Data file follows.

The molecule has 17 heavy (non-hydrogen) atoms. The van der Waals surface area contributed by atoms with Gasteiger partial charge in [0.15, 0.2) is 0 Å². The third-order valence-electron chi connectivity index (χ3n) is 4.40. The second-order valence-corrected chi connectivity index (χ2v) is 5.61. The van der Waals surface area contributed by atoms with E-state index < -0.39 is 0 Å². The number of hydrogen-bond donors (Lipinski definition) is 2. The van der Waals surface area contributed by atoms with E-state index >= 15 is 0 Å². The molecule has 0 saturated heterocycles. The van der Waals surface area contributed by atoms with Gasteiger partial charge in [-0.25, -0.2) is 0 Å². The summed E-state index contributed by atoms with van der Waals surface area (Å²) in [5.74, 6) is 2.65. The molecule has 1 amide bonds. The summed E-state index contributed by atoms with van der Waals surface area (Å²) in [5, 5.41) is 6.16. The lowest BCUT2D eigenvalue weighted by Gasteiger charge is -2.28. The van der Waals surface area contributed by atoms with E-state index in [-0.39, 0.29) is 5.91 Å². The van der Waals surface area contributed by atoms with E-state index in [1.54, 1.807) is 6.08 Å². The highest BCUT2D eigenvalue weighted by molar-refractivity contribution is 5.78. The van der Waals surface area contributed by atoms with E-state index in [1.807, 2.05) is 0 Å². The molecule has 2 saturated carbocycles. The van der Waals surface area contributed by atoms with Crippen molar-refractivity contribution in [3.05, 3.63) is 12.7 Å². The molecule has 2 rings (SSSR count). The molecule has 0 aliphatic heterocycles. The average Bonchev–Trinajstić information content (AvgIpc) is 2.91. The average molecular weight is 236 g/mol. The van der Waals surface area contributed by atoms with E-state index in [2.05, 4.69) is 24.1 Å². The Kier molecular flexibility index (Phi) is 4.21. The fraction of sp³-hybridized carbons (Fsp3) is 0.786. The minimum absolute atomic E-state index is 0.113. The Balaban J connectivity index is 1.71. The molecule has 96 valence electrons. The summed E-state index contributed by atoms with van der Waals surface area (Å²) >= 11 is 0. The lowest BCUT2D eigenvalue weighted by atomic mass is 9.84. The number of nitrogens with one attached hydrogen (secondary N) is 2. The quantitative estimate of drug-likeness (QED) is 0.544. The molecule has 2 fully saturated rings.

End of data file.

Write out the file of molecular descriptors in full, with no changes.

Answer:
The molecule has 17 heavy (non-hydrogen) atoms. The van der Waals surface area contributed by atoms with Gasteiger partial charge in [0.15, 0.2) is 0 Å². The third-order valence-electron chi connectivity index (χ3n) is 4.40. The second-order valence-corrected chi connectivity index (χ2v) is 5.61. The van der Waals surface area contributed by atoms with E-state index < -0.39 is 0 Å². The number of hydrogen-bond donors (Lipinski definition) is 2. The van der Waals surface area contributed by atoms with E-state index >= 15 is 0 Å². The molecule has 0 saturated heterocycles. The van der Waals surface area contributed by atoms with Gasteiger partial charge in [-0.25, -0.2) is 0 Å². The summed E-state index contributed by atoms with van der Waals surface area (Å²) in [5.74, 6) is 2.65. The molecule has 1 amide bonds. The summed E-state index contributed by atoms with van der Waals surface area (Å²) in [5, 5.41) is 6.16. The lowest BCUT2D eigenvalue weighted by Gasteiger charge is -2.28. The van der Waals surface area contributed by atoms with E-state index in [-0.39, 0.29) is 5.91 Å². The van der Waals surface area contributed by atoms with E-state index in [1.54, 1.807) is 6.08 Å². The highest BCUT2D eigenvalue weighted by molar-refractivity contribution is 5.78. The van der Waals surface area contributed by atoms with E-state index in [1.807, 2.05) is 0 Å². The molecule has 2 saturated carbocycles. The van der Waals surface area contributed by atoms with Crippen molar-refractivity contribution in [3.05, 3.63) is 12.7 Å². The molecule has 2 rings (SSSR count). The molecule has 0 aliphatic heterocycles. The average Bonchev–Trinajstić information content (AvgIpc) is 2.91. The average molecular weight is 236 g/mol. The van der Waals surface area contributed by atoms with E-state index in [2.05, 4.69) is 24.1 Å². The Kier molecular flexibility index (Phi) is 4.21. The fraction of sp³-hybridized carbons (Fsp3) is 0.786. The minimum absolute atomic E-state index is 0.113. The Balaban J connectivity index is 1.71. The molecule has 96 valence electrons. The summed E-state index contributed by atoms with van der Waals surface area (Å²) >= 11 is 0. The lowest BCUT2D eigenvalue weighted by atomic mass is 9.84. The number of nitrogens with one attached hydrogen (secondary N) is 2. The quantitative estimate of drug-likeness (QED) is 0.544. The molecule has 2 fully saturated rings.